As well as a dancefloor, Sylvan Esso’s new studio also plays host to Amelia’s collection of lavish stagewear. “That’s one of the one of the more whimsical and silly parts – a closet where all my costumes live. It’s full of giant Buffalo shoes,” she reveals, before estimating that she has approximately 25 pairs of the chunky platform trainers made famous by the Spice Girls and which she is never seen onstage without. “One pair is covered in Smarties and I have them in roses and all different colours of glitter.” It’s also where she stores the outfit she wore at the end of last year when Sylvan Esso played a run of exclusive dates with the 10-piece WITH band. A collection of friends including Wye Oak’s Jenn Wasner, Hand Habits’ Meg Duffy, Molly Sarle and Alexandra Sauser-Monnig of Mountain Man and Matt McCaughan of Bon Iver and Hiss Golden Messenger, the band reinterpreted Sylvan Esso’s back catalogue for symphony halls; lush, bold and bigger than ever. Amelia marked the occasion by dressing in a huge pouffy pink jumpsuit, which she wanted to make her look like a “sexy Michelin Man.”

At the start of lockdown a documentary about the tour was released on YouTube, showing the collaborative rehearsal sessions ahead of the shows as well as the performance itself. “The coolest part that WITH really gave us was that it felt like in the past we were really protective of what Sylvan Esso the band was – Nick and I playing together – but WITH blew open an amazing door, so it can be any arrangement of people as long as Nick and I are there.”

Sylvan Esso have long been highly collaborative, joining friends Bon Iver on stage at Bonnaroo in 2018 and more recently working with Real Estate and Local Natives. They’ve even been called in to write at big superstar pop sessions. But as yet, a Beyoncé-sung banger evades them. “So much of that stuff is so like… spotty. You go into a session and you’re writing for like three different people maybe and then you do your thing and then hopefully everybody gets it and decides. We’ve only done it a couple times but it’s really fun.”

Pop music has long had a special place in Amelia’s heart. She adores Lady Gaga and Taylor Swift (though isn’t quite convinced by ‘Exile’, Swift’s recent collab with their pal Justin Vernon. “I love them both and I think they’re both incredibly talented, but with that song there’s like an element of performative love in there that I just don’t buy!”) but that’s not to say the tag isn’t without its difficulties. On ‘Free Love’ a song called ‘Train’ features the line “pop music made me go insane” and deals with the fickle nature of hit songs. “I wanted to write about how you can love a pop song so dearly for like three weeks and then leave it behind,” she explains of the track, the breakdown of which sees her rattling off a list of former favourites. “As a pop songwriter it’s really nerve wracking to realise that if you really hit it big you’re going to be the flavour of the week for a month tops and then people will move on.”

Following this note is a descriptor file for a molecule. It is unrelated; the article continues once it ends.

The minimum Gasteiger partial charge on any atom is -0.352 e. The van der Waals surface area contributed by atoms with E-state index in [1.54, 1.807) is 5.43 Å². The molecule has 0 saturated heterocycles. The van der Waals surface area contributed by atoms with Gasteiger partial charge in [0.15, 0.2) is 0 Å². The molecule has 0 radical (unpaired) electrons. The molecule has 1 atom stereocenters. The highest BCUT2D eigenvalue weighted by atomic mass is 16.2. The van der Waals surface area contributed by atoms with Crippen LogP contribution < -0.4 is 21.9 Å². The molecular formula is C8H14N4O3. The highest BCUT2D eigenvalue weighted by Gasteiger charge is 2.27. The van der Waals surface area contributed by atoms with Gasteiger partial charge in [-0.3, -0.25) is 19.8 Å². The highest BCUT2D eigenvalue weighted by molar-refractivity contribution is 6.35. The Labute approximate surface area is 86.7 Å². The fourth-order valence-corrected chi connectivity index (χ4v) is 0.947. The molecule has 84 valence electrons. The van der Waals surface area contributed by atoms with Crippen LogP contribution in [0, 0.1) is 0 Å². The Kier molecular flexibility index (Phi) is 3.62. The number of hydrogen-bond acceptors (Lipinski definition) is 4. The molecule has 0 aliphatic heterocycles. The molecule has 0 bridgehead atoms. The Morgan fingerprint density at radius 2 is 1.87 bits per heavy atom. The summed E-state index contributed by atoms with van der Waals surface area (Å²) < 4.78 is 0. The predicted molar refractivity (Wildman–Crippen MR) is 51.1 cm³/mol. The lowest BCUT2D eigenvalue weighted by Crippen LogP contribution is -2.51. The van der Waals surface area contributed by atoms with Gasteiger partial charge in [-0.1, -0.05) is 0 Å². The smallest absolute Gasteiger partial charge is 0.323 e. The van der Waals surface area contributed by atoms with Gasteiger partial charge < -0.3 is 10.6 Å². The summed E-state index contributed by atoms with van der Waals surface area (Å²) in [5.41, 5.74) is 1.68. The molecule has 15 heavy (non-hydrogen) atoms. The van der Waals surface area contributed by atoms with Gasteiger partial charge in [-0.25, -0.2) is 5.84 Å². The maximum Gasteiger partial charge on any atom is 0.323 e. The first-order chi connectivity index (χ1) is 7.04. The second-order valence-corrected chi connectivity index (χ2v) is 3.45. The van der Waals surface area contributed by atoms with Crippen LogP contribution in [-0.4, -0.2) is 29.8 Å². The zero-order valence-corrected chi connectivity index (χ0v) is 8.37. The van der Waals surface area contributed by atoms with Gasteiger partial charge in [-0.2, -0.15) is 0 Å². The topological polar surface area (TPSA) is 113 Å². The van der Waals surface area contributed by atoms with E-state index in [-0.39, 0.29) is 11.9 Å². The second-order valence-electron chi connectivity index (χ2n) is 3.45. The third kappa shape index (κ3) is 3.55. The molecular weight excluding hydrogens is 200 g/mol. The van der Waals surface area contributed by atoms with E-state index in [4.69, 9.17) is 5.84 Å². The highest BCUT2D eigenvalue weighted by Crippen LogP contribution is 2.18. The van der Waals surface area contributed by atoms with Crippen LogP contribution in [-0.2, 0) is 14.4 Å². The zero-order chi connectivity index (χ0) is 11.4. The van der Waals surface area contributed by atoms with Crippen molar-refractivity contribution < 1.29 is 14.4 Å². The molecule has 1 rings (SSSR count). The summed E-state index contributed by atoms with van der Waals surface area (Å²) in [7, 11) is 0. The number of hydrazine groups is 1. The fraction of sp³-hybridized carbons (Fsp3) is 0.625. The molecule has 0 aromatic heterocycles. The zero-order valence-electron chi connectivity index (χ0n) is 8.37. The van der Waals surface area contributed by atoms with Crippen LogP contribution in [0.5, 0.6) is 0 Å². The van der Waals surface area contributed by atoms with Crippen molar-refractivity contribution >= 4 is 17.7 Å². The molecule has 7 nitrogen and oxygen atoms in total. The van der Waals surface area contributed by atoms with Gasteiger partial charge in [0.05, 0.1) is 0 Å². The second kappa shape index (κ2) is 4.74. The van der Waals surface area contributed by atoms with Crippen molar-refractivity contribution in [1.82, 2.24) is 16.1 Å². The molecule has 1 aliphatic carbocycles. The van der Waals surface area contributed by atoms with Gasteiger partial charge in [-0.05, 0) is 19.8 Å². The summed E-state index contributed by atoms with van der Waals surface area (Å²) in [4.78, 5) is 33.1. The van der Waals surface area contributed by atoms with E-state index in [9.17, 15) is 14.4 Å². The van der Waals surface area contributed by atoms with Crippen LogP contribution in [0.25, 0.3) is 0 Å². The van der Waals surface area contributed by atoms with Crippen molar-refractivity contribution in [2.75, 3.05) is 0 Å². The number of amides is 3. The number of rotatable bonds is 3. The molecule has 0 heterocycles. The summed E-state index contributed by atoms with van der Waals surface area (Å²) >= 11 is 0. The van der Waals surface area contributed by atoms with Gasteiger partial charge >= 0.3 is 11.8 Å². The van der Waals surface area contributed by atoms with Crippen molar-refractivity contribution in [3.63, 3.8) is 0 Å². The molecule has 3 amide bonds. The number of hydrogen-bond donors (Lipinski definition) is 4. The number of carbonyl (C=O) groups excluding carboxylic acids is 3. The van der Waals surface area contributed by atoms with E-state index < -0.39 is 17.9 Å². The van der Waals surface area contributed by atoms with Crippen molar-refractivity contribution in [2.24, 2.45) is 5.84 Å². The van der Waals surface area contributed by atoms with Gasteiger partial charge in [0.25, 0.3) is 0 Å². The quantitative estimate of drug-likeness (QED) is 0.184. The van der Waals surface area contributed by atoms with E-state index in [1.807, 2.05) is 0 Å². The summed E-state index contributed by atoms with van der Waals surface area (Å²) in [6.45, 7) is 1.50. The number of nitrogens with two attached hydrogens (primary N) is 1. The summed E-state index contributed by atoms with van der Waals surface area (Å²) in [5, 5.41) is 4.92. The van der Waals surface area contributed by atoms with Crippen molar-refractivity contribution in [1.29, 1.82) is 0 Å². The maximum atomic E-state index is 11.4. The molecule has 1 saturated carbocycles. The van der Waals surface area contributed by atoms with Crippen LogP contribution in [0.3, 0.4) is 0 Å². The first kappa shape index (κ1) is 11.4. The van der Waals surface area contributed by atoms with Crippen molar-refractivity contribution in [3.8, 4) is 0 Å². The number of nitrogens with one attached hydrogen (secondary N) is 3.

That said, Sylvan Esso have been wowing fans of hypnotic electro-pop since their self-titled debut album came out in 2014, while 2017’s ‘What Now’ secured them their very first Grammy nomination in the Best Dance/Electronic Album category. Amelia and Nick were mid-way through Australia’s touring festival Laneway, so couldn’t attend the ceremony, but neither could all the other acts on the tour who had been nominated, which made for one hell of a hotel sleepover. “Everybody was together; Father John Misty, The War On Drugs… So we stayed up and watched the Grammys together. It felt really sweet to be in that community of people.” So did you all dress up in your finery? “No,” laughs Amelia. “Everyone was wearing their hotel robes.”

Sylvan Esso might have lost out to Kraftwerk – if you’re gonna lose an award, lose it to Kraftwerk, right? – but going on the strength of ‘Free Love’, we’re thinking Amelia might want to dust down that pink Michelin Man outfit for next year’s bash.

‘Free Love’ by Sylvan Esso is out September 25 on Loma Vista Recordings.